Resilience story of Harichanda village

5 kms from Darbhanga town, Harichandra village of Darbhanga District has over 1200 households and is populated by predominantly SC and OBC families. The most popular livelihood options are agriculture and local construction work, the average income per household being Rs.24,000-30,000 per annum. Harichandra falls under a flood prone area and because of it closeness to the Kosi river, suffered severely during the 2008 floods. The S-S Project in the village first started with eight SHGs in 2010 and has now grown to include 12 active SHGs with the aim being building community’s resilience against the frequent phenomenon of floods. Women from Harichandra have been most upbeat in identifying infrastructural improvements to reduce the community’s risk during floods – improving school facility and building concrete roads being the most prominent. Their pro-active attitude towards engaging with government entities to meet their development goals has been admired both by the community and the officials themselves. Cultivation of dhaincha [1] and SRI[1] have been key agricultural innovations adopted by them.


Like Maulaganj, Harichandra (its neighbouring village) in recent history experienced a disastrous flood (Kosi Floods) for the first time in 2008.  However, because of its close proximity to another river, which usually overflows during the monsoons, the village gets flooded every year. Over just a few hours most houses get submerged with ankle-deep water, becoming most challenging for those who live in the high-lying areas as almost the entire village, along with their livestock and belongings, flocks to their houses for safety.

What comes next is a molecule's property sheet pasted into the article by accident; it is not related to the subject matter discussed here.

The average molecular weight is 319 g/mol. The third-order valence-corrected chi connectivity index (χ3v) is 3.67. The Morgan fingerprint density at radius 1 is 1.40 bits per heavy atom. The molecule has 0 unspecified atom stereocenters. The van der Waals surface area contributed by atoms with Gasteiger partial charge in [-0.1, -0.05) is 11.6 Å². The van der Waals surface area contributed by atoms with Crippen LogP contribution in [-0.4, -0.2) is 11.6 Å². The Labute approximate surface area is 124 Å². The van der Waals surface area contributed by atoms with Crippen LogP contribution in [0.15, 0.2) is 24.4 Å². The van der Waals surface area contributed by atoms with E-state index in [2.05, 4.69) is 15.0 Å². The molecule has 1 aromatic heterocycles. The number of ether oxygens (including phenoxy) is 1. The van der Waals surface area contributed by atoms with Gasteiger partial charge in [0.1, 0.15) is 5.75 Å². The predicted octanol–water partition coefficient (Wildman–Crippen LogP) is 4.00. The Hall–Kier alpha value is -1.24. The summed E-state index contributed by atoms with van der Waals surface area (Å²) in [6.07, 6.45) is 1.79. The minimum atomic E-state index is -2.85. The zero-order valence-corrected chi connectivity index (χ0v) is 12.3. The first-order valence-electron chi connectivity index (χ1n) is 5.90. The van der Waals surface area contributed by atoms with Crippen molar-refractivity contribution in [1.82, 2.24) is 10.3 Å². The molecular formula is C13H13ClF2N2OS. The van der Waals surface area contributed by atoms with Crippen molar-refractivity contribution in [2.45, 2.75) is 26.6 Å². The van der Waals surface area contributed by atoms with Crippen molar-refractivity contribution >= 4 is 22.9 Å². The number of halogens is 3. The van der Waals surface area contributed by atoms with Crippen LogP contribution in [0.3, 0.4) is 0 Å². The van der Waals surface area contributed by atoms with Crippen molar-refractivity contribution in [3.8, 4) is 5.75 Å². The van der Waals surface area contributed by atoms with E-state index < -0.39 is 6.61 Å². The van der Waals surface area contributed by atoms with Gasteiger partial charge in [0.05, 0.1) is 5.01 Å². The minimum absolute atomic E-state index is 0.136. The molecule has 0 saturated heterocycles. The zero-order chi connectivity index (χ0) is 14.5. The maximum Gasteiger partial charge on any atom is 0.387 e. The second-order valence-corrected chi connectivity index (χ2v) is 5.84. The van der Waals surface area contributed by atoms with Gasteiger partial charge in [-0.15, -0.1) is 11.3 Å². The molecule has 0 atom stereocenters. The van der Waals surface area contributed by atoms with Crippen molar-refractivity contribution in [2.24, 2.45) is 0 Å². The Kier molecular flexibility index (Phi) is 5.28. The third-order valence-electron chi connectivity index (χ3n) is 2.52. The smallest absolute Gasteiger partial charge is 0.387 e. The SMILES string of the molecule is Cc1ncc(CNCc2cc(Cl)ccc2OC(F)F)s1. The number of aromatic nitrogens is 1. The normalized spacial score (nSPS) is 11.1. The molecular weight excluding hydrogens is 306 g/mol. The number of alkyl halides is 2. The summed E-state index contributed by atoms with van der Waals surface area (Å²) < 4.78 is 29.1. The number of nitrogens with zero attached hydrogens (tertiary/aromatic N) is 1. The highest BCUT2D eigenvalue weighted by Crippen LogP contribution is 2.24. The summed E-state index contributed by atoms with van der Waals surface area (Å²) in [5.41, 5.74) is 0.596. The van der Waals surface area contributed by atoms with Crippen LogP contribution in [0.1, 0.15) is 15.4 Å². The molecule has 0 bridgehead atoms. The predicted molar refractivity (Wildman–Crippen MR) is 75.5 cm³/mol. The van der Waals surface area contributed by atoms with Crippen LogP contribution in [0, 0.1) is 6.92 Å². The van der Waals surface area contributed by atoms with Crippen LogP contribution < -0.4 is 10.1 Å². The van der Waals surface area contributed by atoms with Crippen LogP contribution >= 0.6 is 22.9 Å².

During the 2008 Kosi Floods, the rainwater gushed straight to the agricultural fields, making it completely un-productive due to sand deposits. Most lost their only means of livelihood, as well as their stored grains, livestock, and other precious belongings – “Stranded in the village without any supplies, many of us fasted – ate one meal a day or sometimes not even that.” Children’s education got discontinued for almost a year and water-borne diseases rampantly afflicted children. “No medical facilities were available. Also, since there were no toilets, the state of sanitation was very poor – widespread diseases were inevitable.”

After the disruption which lasted for almost six months, it was very challenging for the community to build back their lives. Most families in the village own very marginal pieces of land or none and thus, usually take land-on-lease for cultivation. Those with such land, cleared it of the river silt by using their bare-minimum savings and started vegetable cultivation for initial income. A large number of men found work in Darbhanga town or even migrated to Punjab and other cities in the North.

Almost all women admitted to not having ever thought of planning ahead for a flood till the 2008 floods hit them – “We had never seen a massive flood till the 2008 Kosi Floods. Our parents had told us about the floods in 1973, but since nothing had happened for so long we never planned ahead for one.” The only aid the community received from the government was distribution of rice and one rescue boat per village during relief work and distribution of 50kgs of rice and wheat each, and Rs.2500/household post floods. Efforts of the village men to channelize government schemes and funds to the region bore no success. “The Mukhya has never paid heed to anyone’s request – our husbands used to go to request cooperation from the Gram Sabha and other PRIs to rebuild our community, but no concrete action was taken by them.” In a state of despair, the community was floundering about how to rebuild their village.